It seems to me, and to other people asking this question, that UHC sounds like a made-to-order cause for Christians to champion.

  • Much of Jesus’ ministry involved healing. Everywhere he went, he healed people.
  • Jesus emphasized ministering to the poor, to the disadvantaged, to people unable to help themselves.
  • UHC combines both of these emphases, which were so central to the heart of Jesus–healing, and providing for vulnerable or poor people.
  • It is within our power, as the richest nation on earth, to provide UHC to all of our people. Lesser countries are doing it. Does it please God that we don’t?
  • People who lose their jobs also lose healthcare benefits; they are vulnerable people. Shouldn’t a Christian be on their side? Or does the Bible support leaving these people to fend for themselves?
  • When people die because they can’t afford to get tests and procedures done, or go bankrupt because they had the misfortune to get cancer–is that something Christians should be party to?
  • When it is within our power to help, and we don’t–how is that characteristic of a Christian nation?

When you think about it, doesn’t a position in favor of universal health care seem closer to the heart of Jesus than a position against universal healthcare?

If Jesus were here, would he agree that UHC is a bad thing, and that Christians should have nothing to do with it?

I’m just asking.

What is the biblical case against UHC? Why should Christians adamantly oppose it? Why does UHC violate Christian values?

Go ahead–give me a biblical (not a Republican) argument. Why should I, as a Christian, oppose universal health care? Because I’m really puzzled.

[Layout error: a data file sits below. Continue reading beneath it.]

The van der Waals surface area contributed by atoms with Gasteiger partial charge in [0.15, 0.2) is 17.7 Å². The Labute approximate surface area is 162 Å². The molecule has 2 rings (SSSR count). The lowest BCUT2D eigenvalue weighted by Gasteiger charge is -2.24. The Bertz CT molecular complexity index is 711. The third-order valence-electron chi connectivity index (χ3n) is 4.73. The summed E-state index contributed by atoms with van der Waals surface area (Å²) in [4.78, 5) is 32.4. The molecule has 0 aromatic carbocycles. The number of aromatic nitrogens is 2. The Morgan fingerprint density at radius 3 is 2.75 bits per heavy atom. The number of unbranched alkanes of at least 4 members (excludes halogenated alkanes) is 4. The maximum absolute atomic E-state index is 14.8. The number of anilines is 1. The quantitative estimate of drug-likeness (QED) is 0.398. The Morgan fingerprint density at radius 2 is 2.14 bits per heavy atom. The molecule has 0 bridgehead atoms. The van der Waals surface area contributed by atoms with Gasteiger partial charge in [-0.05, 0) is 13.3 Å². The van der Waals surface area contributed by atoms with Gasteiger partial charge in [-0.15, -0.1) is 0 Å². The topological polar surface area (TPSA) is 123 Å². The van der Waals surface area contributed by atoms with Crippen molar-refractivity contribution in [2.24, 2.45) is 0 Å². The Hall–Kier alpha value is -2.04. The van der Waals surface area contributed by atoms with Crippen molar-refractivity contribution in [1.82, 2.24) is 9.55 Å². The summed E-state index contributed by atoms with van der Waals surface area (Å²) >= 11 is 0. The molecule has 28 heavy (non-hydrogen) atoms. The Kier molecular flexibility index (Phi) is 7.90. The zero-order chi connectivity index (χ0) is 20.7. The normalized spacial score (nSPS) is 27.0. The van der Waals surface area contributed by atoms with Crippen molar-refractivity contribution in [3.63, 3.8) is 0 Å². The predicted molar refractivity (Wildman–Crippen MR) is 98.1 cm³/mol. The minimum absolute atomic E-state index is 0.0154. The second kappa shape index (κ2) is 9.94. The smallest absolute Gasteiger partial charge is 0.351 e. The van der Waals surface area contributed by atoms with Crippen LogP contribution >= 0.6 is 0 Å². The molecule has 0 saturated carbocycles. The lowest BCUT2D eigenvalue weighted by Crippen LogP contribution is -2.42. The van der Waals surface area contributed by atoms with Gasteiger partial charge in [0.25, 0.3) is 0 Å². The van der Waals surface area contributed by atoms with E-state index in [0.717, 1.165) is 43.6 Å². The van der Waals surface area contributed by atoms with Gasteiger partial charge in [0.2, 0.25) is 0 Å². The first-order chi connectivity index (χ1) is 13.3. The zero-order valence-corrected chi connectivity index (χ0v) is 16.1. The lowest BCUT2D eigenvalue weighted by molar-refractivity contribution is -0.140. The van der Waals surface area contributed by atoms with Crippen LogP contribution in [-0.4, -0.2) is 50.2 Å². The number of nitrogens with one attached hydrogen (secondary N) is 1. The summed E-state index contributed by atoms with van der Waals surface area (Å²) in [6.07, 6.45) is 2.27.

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Book: “The Assassin,” by Stephen Coonts

assassin.jpgStephen Coonts made his splash in 1986 as one of the early techno-thriller writers with “Flight of the Intruder.” Tom Clancy, of course, arguably launched, or at least perfected, the genre with “The Hunt for Red October” and then the 1986 “Red Storm Rising.” Dale Brown’s “Flight of the Old Dog” (1987) was excellent. Other writers emerged, and the techno-thriller took off.

“Flight of the Intruder” was a pretty good book. I think I probably read another Stephen Coonts book, but can’t remember which one. Anyway, after a 20-year layoff, I thought I’d give him another try with “The Assassin” (2008).

As it turns out, one hero of “The Assassin” is Jake Grafton, the hero of “Flight of the Intruder.” He’s now a CIA honcho. “The Assassin” involves going after Jihadist bad guys, primarily the title character, a terrorist named Abu Qasim. 

The book is predictable all the way through. Nothing happens that surprises me. A few minor questions weren’t answered to the end, but again, nothing earth-shaking. Never did something happen that made me think, “I wonder how they’ll get out of that one?” or, “Wow, I didn’t see that coming.” No plot twists, no unexpected turns.

The book ends up with a Hollywood-style ending reminiscent of “In the Line of Fire,” “Patriot Games,” and “The Bodyguard.” In other words, a big event which the assassin crashes. Ho hum.

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Politifact.com – One Way to Verify What You Hear

obameter_250.jpgI’m a trusting sort, but skeptical. When I hear something that doesn’t ring true, I check it out, do some research. The internet makes that easy. You still need to use discretion in your sources of “truth,” and that’s a subjective thing (some people would look to Ann Coulter or Oprah as a reliable source, for heaven’s sake). But seeking verification, like Doubting Thomas, is a good thing.

Politifact.com to the rescue! This site, which won a Pulitzer Prize for its fact-checking during the 2008 presidential campaign, does an excellent job of verifying and debunking. I’ve found it very helpful.

Politifact’s Truth-O-Meter takes statements made by politicians, pundits, and others in the public arena and gives them a rating: